"Anna is a symbolic character of a resistance character of any kind. When you live in a world where resources of so scarce... there has to be someone who opposes the action, the path, the culture -- it can't thrive that way for very long," Jihae said of her character. "Her main mission is to protect the only natural haven left on Earth... and to stop London from unleashing another cataclysmic event on earth. She's kind of like a fierce environmental activist who will do anything by any means... to protect Shang-Guo... She'll go and fight."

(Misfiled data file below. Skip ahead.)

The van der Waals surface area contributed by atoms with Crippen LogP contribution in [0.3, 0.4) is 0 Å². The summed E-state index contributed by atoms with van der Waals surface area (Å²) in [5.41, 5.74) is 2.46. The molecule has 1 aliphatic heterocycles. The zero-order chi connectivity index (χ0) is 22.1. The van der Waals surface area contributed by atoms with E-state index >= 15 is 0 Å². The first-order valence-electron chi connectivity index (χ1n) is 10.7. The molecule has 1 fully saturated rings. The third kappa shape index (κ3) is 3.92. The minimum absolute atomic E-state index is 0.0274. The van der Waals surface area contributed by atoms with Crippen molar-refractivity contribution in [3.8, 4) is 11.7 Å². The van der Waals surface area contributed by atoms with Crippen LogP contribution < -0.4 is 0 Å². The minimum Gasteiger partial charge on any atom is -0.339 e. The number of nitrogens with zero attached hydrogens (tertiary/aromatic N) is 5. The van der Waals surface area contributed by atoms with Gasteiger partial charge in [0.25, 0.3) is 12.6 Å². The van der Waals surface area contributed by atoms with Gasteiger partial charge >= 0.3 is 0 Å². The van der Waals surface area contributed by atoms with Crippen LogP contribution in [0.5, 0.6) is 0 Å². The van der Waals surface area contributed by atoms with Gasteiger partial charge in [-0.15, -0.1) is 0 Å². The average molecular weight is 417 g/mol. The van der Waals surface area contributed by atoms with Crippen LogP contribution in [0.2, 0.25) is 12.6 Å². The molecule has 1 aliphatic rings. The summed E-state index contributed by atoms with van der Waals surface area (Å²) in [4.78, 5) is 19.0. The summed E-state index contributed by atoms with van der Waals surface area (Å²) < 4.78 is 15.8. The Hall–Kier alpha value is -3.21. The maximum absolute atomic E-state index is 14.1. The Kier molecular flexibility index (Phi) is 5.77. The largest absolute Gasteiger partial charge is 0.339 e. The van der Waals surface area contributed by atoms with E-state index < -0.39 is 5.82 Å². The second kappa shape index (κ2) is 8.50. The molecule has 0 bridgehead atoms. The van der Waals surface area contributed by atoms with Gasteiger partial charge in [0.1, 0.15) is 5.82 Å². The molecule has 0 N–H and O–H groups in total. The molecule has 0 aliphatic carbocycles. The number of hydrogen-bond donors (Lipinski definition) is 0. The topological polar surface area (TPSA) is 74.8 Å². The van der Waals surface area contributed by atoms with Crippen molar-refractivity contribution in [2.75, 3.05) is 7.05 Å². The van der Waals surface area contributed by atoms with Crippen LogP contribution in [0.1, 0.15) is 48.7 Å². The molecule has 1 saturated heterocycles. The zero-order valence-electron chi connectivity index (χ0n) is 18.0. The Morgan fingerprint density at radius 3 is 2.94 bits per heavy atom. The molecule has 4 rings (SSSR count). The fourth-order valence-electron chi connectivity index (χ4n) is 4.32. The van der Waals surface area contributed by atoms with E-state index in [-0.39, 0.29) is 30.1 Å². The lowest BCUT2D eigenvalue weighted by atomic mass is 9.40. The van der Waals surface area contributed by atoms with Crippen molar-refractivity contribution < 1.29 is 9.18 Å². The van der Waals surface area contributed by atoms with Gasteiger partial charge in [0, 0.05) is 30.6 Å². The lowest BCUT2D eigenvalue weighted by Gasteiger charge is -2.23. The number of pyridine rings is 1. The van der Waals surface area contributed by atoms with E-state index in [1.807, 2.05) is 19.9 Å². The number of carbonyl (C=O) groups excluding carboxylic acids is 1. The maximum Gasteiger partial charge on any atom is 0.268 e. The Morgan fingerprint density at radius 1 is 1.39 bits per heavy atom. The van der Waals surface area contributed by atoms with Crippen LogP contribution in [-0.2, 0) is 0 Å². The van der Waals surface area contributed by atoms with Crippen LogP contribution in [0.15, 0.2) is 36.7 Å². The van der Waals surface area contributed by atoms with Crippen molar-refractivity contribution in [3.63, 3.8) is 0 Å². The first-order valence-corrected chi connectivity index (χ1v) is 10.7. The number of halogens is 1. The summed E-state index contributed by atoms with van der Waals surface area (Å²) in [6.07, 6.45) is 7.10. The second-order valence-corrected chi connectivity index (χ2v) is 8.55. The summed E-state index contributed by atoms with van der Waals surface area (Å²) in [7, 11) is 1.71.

"Once upon a time a man named Kit... that man was killed and that man was taken and he was hollowed out... and it was replaced with the technology of the time. He was resurrected. He's a resurrected man commonly called a Stalker... He's a member of the fabled Lazarus brigade," Lang shared. "Where out story starts, he really is a bounty hunter... he collects heads and collects dolls and opens them up because he's looking for something... the inside of his brain is described by a sleet of static, but occasionally it's punctuated by a memory... he's confused by this, but he's searching, and one day -- when he's out in the moors -- he comes across a young girl, a young Hester Shaw... and he raises her in his own fashion, not even understanding why he's doing it. He comes to really, really needs her, so when she goes, she's irreplaceable. He's on his own quest to bring her back... The inspiration for it was... I started off with the name Shrike, and as I began to research predatory birds.... I got into the physicality of it." He added that this inspired him to research swans, which led him to a ballet. "I based the movement of Shrike on Rudolph Nureyev."